By Josh Aguirre | Multimedia Journalist
Whether it’s how you dress, how you speak or even what you watch on TV, there are social norms for everyone to follow, specifically those concerning gender roles and stereotypes. As a society, we have become more tolerant and accepting of the outliers of social norms, but there is still a lot of change that needs to take place. If anyone strays from these norms, the societal backlash can be devastating. As a child and family studies major, I am someone in a typically female-filled career path, and the lack of males in my field displayed the intensity of these gender norms to me in the past few months.
Growing up, my world revolved around the arts– singing, drawing or playing instruments. With art as my passion, I didn’t develop the same interests as my male peers, which led me to experience the backlash that can come from not fitting the mold.
I do not see myself as a macho, hyper-masculine guys’ guy. I couldn’t tell you anything about who is on what sports team, what their position is, or who I think is going to do well in the upcoming season. I couldn’t tell you the make or model of a car that passes by, the plot to the latest action movie, or the differences in guns and their uses.
Because of my lack of knowledge, or rather, interest in these topics, I have experienced great amounts of ridicule. I’ve been called things like sissy or fag, been publicly embarrassed with a bombardment of sports trivia solely to exhibit my lack of knowledge, and even had my Instagram shown by those I thought were close friends to a group of strangers inquiring their thoughts on me and calling my sexuality into question. I’m not the only one who experiences these things. Social prejudices are placed on people every day.
From middle school hallways to the CEOs of Fortune 500 companies, there are gender norms set in place that make being outside the norm almost unsustainable. Writer Chimamanda Ngozi Adichie says it best in Beyoncé’s song “***Flawless.” It reads, “We teach girls to shrink themselves. To make themselves smaller. We say to girls, ‘You can have ambition, but not too much. You should aim to be successful, but not too successful …’ [we are] expected to aspire to marriage … But why do we teach girls to aspire to marriage, and we don’t teach boys the same?”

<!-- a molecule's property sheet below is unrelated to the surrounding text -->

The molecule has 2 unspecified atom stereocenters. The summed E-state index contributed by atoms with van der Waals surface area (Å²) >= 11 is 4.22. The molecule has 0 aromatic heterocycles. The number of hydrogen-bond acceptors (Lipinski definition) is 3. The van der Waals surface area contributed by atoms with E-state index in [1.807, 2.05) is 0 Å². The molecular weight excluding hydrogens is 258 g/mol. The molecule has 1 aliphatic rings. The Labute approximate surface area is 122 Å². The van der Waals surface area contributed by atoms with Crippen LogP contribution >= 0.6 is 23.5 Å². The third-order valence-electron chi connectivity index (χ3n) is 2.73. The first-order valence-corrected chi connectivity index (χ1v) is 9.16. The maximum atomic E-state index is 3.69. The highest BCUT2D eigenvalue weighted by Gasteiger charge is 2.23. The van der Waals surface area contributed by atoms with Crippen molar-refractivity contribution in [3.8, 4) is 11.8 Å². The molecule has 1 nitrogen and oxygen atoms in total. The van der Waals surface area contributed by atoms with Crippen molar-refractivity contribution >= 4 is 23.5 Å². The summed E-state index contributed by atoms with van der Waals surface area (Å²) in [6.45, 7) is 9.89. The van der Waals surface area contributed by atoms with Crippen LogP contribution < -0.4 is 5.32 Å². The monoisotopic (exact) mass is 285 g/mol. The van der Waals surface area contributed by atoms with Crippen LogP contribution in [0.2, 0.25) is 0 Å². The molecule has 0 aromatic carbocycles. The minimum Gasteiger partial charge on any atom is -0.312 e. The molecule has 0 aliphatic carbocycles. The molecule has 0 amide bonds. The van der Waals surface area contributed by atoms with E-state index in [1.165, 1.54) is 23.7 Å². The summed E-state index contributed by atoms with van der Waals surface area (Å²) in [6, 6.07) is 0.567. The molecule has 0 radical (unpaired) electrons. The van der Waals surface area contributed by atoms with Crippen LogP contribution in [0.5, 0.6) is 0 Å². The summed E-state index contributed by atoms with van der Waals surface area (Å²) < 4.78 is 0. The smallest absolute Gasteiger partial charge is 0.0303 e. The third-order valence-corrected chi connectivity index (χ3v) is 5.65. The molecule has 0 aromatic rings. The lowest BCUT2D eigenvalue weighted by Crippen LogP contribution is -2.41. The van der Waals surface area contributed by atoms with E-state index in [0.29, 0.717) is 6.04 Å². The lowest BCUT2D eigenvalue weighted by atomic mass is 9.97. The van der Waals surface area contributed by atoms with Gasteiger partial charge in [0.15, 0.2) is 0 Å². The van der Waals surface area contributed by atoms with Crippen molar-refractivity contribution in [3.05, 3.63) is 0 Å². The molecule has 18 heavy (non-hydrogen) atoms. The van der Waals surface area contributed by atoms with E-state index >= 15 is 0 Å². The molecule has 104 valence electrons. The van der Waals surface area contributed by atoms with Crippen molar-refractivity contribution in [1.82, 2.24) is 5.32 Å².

Why don’t we?
Why do we confine women to what society has said a woman is supposed to be? Why are girls told they’re only allowed to play with girly things and instructed to act a certain way? The same goes for men. Why are boys taught that sports are the only thing that matters growing up? Why are boys taught to be ashamed of having interest in things like fashion, dance and theater? We place these pressures on kids to dress a certain way, act a certain way, and not stray from the status quo– even training them to be intolerant of those who do.
We are told by society that we can choose to be whatever we want. All except for one thing: ourselves. How is a woman any less of woman just because she is career-driven, athletic or strong willed? How is a man any less of a man just because he can tell you the last three winners of “The Bachelor,” but can’t tell you the top three teams in the NFL, is a stay at home dad, or prefers pianos over pistols?
These problems, realistically, won’t be fixed overnight, but maybe we can be more proactive about adjusting our mindsets on gender stereotypes by refraining from saying things like, “Hmmm, how much do you want to bet he’s gay?” or gawk at a girl for being muscular.
Josh Aguirre is a child and family studies sophomore from Converse.